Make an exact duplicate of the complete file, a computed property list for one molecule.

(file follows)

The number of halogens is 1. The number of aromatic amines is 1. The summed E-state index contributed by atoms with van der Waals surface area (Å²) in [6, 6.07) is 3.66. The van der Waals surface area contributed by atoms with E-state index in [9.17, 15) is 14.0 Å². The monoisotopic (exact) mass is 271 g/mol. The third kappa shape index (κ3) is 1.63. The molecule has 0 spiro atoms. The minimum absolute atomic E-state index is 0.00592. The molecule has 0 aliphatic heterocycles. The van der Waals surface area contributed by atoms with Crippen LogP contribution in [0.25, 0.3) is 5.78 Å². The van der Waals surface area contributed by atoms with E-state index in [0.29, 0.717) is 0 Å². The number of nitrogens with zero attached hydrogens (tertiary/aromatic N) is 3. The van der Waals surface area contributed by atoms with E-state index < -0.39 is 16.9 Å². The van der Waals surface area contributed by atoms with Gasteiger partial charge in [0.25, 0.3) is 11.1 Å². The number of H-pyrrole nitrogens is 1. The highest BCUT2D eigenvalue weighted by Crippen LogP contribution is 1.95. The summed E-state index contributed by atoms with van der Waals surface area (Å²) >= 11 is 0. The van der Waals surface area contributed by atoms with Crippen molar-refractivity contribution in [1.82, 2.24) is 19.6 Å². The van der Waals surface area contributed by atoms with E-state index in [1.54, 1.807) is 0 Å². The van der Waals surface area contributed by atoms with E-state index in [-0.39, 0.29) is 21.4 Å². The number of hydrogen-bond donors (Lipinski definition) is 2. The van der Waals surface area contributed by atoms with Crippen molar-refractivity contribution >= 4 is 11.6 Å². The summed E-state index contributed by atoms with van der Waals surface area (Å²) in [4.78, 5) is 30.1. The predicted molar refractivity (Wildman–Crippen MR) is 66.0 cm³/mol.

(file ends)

The number of halogens is 1. The number of aromatic amines is 1. The summed E-state index contributed by atoms with van der Waals surface area (Å²) in [6, 6.07) is 3.66. The van der Waals surface area contributed by atoms with E-state index in [9.17, 15) is 14.0 Å². The monoisotopic (exact) mass is 271 g/mol. The third kappa shape index (κ3) is 1.63. The molecule has 0 spiro atoms. The minimum absolute atomic E-state index is 0.00592. The molecule has 0 aliphatic heterocycles. The van der Waals surface area contributed by atoms with Crippen LogP contribution in [0.25, 0.3) is 5.78 Å². The van der Waals surface area contributed by atoms with E-state index in [0.29, 0.717) is 0 Å². The number of nitrogens with zero attached hydrogens (tertiary/aromatic N) is 3. The van der Waals surface area contributed by atoms with E-state index < -0.39 is 16.9 Å². The van der Waals surface area contributed by atoms with Gasteiger partial charge in [0.25, 0.3) is 11.1 Å². The number of H-pyrrole nitrogens is 1. The highest BCUT2D eigenvalue weighted by Crippen LogP contribution is 1.95. The summed E-state index contributed by atoms with van der Waals surface area (Å²) >= 11 is 0. The van der Waals surface area contributed by atoms with Crippen molar-refractivity contribution in [1.82, 2.24) is 19.6 Å². The van der Waals surface area contributed by atoms with E-state index in [1.54, 1.807) is 0 Å². The van der Waals surface area contributed by atoms with E-state index in [-0.39, 0.29) is 21.4 Å². The number of hydrogen-bond donors (Lipinski definition) is 2. The van der Waals surface area contributed by atoms with Crippen molar-refractivity contribution >= 4 is 11.6 Å². The summed E-state index contributed by atoms with van der Waals surface area (Å²) in [4.78, 5) is 30.1. The predicted molar refractivity (Wildman–Crippen MR) is 66.0 cm³/mol.